Jump to content

Lake of the Isles

Coordinates: 44°57′17″N 93°18′27″W / 44.95472°N 93.30750°W / 44.95472; -93.30750
From Wikipedia, the free encyclopedia
Lake of the Isles
Wíta Tópa
The lake seen from the south in July, with birdlife sanctuary islands on the left and right
Lake of the Isles is located in Minnesota
Lake of the Isles
Lake of the Isles
LocationMinneapolis, Minnesota
Coordinates44°57′17″N 93°18′27″W / 44.95472°N 93.30750°W / 44.95472; -93.30750
Basin countriesUnited States
Surface area109 acres (44 ha)
Max. depth31 feet (9 m)
Islands2 (Mike's Island, Raspberry Island)

Lake of the Isles (Dakota: Wíta Tópa, "Four Islands"[1]) is a lake in Minneapolis, Minnesota, connected to Cedar Lake and Bde Maka Ska. The lake is part of the city's Chain of Lakes and has an area of 109 acres (0.4 km2), 2.86 miles (4.6 km) of shoreline with a little under three miles of paved walking and biking paths, and a maximum depth of 31 feet (9 m). Lake of the Isles is known for its two wooded islands, its long north arm, and the surrounding stately houses of the Kenwood, Lowry Hill, and East Isles neighborhoods.


Aerial view of Lake of the Isles (bottom) and Cedar Lake (top middle) from the east

The lake was named for small islands that used to exist in the lake, wetlands area, and was used from the earliest days of European settlement of Minneapolis. Dakota people, the inhabitants prior to Europeans, referred to those islands as Wíta Tópa (Four Islands).[1] The lake, named "Lake of the Isles" appears in an 1835 map of the Fort Snelling area. At one time the lake contained four small islands, but two of them, near the south shore of the lake, were converted to parkland as the lake was developed and dredged to its current shape and size. The two remaining wooded islands, Mike's Island in the north and Raspberry Island, are protected wildlife refuges which contain virgin woods. Landing on either of the islands is prohibited, as marked by signs.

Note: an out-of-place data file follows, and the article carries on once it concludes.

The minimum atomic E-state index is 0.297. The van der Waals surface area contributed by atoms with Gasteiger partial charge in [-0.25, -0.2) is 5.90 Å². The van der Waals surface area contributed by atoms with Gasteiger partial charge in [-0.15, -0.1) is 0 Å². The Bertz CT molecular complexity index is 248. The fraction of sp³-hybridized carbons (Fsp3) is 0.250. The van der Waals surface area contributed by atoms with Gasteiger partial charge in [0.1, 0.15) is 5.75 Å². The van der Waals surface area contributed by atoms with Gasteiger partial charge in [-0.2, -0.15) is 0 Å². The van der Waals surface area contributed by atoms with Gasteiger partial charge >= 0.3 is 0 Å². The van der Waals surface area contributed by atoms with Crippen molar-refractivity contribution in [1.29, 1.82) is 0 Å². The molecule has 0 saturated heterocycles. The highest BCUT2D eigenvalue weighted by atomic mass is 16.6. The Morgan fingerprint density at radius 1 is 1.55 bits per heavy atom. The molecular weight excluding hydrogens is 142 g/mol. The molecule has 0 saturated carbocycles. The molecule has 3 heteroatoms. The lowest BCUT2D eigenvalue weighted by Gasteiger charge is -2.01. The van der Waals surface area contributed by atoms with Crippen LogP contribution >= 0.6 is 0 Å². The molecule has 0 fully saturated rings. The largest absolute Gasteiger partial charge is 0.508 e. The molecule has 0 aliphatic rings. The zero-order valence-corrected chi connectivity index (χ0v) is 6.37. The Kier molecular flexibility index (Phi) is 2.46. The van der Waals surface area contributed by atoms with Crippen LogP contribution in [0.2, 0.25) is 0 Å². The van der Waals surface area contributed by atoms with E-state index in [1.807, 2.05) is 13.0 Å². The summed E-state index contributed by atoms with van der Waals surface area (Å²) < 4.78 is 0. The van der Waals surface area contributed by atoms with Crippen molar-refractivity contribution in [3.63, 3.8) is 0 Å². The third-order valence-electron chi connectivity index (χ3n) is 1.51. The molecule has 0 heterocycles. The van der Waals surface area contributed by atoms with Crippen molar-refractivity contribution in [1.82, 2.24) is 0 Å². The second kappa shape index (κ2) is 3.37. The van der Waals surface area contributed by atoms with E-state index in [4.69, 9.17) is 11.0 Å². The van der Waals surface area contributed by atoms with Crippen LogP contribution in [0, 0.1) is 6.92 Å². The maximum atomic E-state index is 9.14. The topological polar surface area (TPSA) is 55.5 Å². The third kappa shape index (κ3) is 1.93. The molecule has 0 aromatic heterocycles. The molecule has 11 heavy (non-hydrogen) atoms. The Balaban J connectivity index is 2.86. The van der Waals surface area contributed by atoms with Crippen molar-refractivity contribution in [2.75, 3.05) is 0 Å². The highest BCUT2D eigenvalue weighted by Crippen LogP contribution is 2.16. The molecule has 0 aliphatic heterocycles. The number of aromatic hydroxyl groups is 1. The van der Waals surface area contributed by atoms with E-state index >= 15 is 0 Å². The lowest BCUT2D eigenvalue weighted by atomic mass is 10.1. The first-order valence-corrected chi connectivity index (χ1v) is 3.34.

The lake was created in its current form in the 1880s by dredging a small lake, called Wíta Tópa ("four islands lake") by the local Dakota people,[2] and an adjacent marsh. The dredged materials—mostly peat and silt—were used to create about 36 acres (150,000 m2) of parkland around the lake. The settling of these materials and the pressure of urban development led to an unstable shoreline and reduced water quality. The Minneapolis Park and Recreation Board is engaged in a multiyear project to stabilize the shoreline, renovate the parkland, and construct twelve stone points of access to the lake. In winter it is used for ice skating and hockey and serves as the location of a New Year's Eve celebration featuring roasted marshmallows and hot chocolate.



The lake contains black bullhead, black crappie, bluegill, bowfin, common carp, hybrid sunfish, largemouth bass, northern pike, pumpkinseed, tiger muskellunge, walleye, yellow bullhead, and yellow perch.[3] Some guideline restrictions have been placed on the consumption of bluegill, carp, crappie, largemouth bass, northern pike, walleye, white sucker, and yellow perch from the lake, because of contamination with mercury and PFOS.[3]


Prince mentions Lake of the Isles in the song "Rock n Roll Is Alive (And It Lives in Minneapolis)" with the lyric, "Sure as the drive around Lake of the Isles is cool I know, Rock 'n' roll will never die, like the Minnehaha flow."

A number of shots in the opening to the Mary Tyler Moore Show and the 1982 film The Personals were shot around Lake of the Isles.[4]

See also



  1. ^ a b Greene, Britta (4 December 2015). "How to say 'Bde Maka Ska'". MPR News. Retrieved 11 January 2022.
  2. ^ Cairn, Rich and Susan (2003). "History of Minnehaha Creek Watershed" (PDF). Minnehahacreek.org. p. 19. Archived from the original (PDF) on 2009-07-30. Retrieved 2009-08-06.
  3. ^ a b "Lake information report". Minnesota Department of Natural Resources. 2005-07-18.
  4. ^ "Where to Find the Mary Tyler Moore Statue".